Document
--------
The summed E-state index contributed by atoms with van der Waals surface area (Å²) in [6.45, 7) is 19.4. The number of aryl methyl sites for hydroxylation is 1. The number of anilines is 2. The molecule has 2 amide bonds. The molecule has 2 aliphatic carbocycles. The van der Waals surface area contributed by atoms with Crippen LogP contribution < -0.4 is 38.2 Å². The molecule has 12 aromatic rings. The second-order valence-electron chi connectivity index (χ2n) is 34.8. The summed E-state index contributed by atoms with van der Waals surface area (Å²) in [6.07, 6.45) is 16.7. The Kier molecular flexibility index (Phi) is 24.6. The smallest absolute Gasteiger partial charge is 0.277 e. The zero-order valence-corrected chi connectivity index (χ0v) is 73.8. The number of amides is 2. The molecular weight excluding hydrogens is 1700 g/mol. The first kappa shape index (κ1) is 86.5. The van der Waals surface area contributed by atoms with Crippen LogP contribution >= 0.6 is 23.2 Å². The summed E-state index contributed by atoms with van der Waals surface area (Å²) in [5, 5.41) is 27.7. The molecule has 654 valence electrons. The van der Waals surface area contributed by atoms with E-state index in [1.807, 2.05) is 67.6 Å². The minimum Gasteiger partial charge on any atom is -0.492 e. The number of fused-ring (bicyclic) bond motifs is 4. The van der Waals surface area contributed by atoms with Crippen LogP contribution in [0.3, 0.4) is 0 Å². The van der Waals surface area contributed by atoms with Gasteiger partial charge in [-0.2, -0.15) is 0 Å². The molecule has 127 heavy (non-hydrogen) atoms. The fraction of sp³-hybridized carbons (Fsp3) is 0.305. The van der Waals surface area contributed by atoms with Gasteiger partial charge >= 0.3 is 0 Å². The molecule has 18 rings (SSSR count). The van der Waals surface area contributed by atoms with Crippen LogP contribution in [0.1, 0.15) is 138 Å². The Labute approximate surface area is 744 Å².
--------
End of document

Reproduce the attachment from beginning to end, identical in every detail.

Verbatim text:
The summed E-state index contributed by atoms with van der Waals surface area (Å²) in [6.45, 7) is 19.4. The number of aryl methyl sites for hydroxylation is 1. The number of anilines is 2. The molecule has 2 amide bonds. The molecule has 2 aliphatic carbocycles. The van der Waals surface area contributed by atoms with Crippen LogP contribution < -0.4 is 38.2 Å². The molecule has 12 aromatic rings. The second-order valence-electron chi connectivity index (χ2n) is 34.8. The summed E-state index contributed by atoms with van der Waals surface area (Å²) in [6.07, 6.45) is 16.7. The Kier molecular flexibility index (Phi) is 24.6. The smallest absolute Gasteiger partial charge is 0.277 e. The zero-order valence-corrected chi connectivity index (χ0v) is 73.8. The number of amides is 2. The molecular weight excluding hydrogens is 1700 g/mol. The first kappa shape index (κ1) is 86.5. The van der Waals surface area contributed by atoms with Crippen LogP contribution >= 0.6 is 23.2 Å². The summed E-state index contributed by atoms with van der Waals surface area (Å²) in [5, 5.41) is 27.7. The molecule has 654 valence electrons. The van der Waals surface area contributed by atoms with E-state index in [1.807, 2.05) is 67.6 Å². The minimum Gasteiger partial charge on any atom is -0.492 e. The number of fused-ring (bicyclic) bond motifs is 4. The van der Waals surface area contributed by atoms with Crippen LogP contribution in [0.3, 0.4) is 0 Å². The van der Waals surface area contributed by atoms with Gasteiger partial charge in [-0.2, -0.15) is 0 Å². The molecule has 127 heavy (non-hydrogen) atoms. The fraction of sp³-hybridized carbons (Fsp3) is 0.305. The van der Waals surface area contributed by atoms with Gasteiger partial charge >= 0.3 is 0 Å². The molecule has 18 rings (SSSR count). The van der Waals surface area contributed by atoms with Crippen LogP contribution in [0.1, 0.15) is 138 Å². The Labute approximate surface area is 744 Å².